Productivity vs. Privacy
The average America spends 2.5 hours per day on their mobile device(s). We take our smartphones to work, on vacation — basically, anywhere and everywhere with us. Staying connected is no longer a “nice to have”, but a “have to have” mindset. Take a moment and think back to the last time you left the house without your phone – it’s not a good feeling, am I right?
However, our obsession with “staying connected” whether for personal or professional reasons has often compromised productivity in the workplace. This, among other reasons, has sparked the need to monitor employee activity.
Today there are multiple electronic ways an organization can “keep an eye or ear” on their staff to address declines in productivity. These include:
- Legal wiretapping
- Digital video equipment
But as technology evolves so does electronic surveillance solutions with more invasive ways using emerging technologies like:
- Access control embedded microchips
- Heat sensors under workstations
- Advanced listening devices used on the sales floor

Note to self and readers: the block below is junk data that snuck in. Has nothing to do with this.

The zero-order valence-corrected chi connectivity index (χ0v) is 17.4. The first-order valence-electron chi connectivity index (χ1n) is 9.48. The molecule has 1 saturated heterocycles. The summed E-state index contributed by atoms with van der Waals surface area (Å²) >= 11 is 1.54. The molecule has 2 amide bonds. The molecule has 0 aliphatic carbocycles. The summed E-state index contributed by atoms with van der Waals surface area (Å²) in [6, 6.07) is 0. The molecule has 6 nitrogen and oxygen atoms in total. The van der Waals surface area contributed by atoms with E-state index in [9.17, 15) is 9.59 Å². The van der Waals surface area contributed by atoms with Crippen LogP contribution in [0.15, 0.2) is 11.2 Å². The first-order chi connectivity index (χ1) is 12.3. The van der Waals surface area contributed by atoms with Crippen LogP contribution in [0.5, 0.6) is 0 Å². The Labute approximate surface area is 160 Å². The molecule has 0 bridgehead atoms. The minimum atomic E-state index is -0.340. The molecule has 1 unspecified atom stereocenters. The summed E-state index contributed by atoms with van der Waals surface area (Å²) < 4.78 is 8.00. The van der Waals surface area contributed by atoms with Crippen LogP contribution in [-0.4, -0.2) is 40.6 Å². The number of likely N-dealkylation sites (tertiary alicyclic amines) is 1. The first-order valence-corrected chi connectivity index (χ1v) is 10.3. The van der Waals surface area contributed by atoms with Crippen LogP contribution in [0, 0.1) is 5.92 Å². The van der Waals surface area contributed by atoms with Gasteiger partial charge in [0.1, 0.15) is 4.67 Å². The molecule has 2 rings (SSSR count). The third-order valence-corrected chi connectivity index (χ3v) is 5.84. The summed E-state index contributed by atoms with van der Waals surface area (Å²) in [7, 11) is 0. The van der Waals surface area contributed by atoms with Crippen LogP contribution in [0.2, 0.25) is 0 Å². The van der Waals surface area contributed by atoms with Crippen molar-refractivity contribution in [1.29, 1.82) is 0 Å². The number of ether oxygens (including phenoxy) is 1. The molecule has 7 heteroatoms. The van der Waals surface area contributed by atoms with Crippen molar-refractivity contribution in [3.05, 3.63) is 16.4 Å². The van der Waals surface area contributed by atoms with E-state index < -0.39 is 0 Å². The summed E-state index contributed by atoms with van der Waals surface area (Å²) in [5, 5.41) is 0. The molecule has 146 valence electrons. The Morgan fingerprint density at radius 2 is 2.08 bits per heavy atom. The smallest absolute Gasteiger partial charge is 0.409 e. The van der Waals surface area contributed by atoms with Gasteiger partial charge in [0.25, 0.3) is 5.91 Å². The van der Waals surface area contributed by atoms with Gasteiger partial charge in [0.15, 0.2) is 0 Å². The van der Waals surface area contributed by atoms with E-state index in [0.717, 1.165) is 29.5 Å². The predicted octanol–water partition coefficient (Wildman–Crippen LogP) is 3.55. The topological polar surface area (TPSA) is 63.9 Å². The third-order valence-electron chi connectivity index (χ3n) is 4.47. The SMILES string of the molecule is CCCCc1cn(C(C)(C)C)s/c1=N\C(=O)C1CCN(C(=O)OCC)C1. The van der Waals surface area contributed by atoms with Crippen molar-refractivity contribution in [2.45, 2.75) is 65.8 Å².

- GPS fleet tracking devices
- Monitoring software on company issued computers
The downside to these invasive monitoring solutions can lead to a “big brother is watching” work environment.
Where should employers draw the line?
Pros and Cons of Electronic Surveillance
As with most controversial workplace issues, before implementing a potentially privacy-compromising electronic surveillance solution, it is essential to consider the pros and cons.
- Prevent internal theft
- Monitor internet usage for appropriate work protocols
- Measure employee productivity
- Uncover inappropriate location issues
- Capture instances of workplace harassment, bullying, violence, etc.
- Produce email and web records to defend against lawsuits
- Affects relationship between employer and employee
- Creates an atmosphere of suspicion (a positive work culture should foster trust, not omit trust)
- Compromises employee privacy
- Impedes productivity
It is important to note; state privacy laws should be referenced before any employee monitoring programs are put in place.
Overall, any electronic surveillance monitoring employees must be done within reason (i.e. common areas only, never in bathrooms). However, from the employee’s perspective, privacy should not be expected when on company grounds or using company-owned equipment, computers, or vehicles.
There is a fine line between electronic surveillance and employee privacy rights. The important thing is to implement with care.
Timothy Dimoff Can Help You Navigate the Issue of Electronic Surveillance
Do you know if your company’s HR policies are up to date in terms of employee privacy rights? Tim’s presentation Employee Privacy Issues and E-Surveillance Practices can help your organization navigate the best way to monitor employees in a digital world. Contact Tim to schedule your presentation today.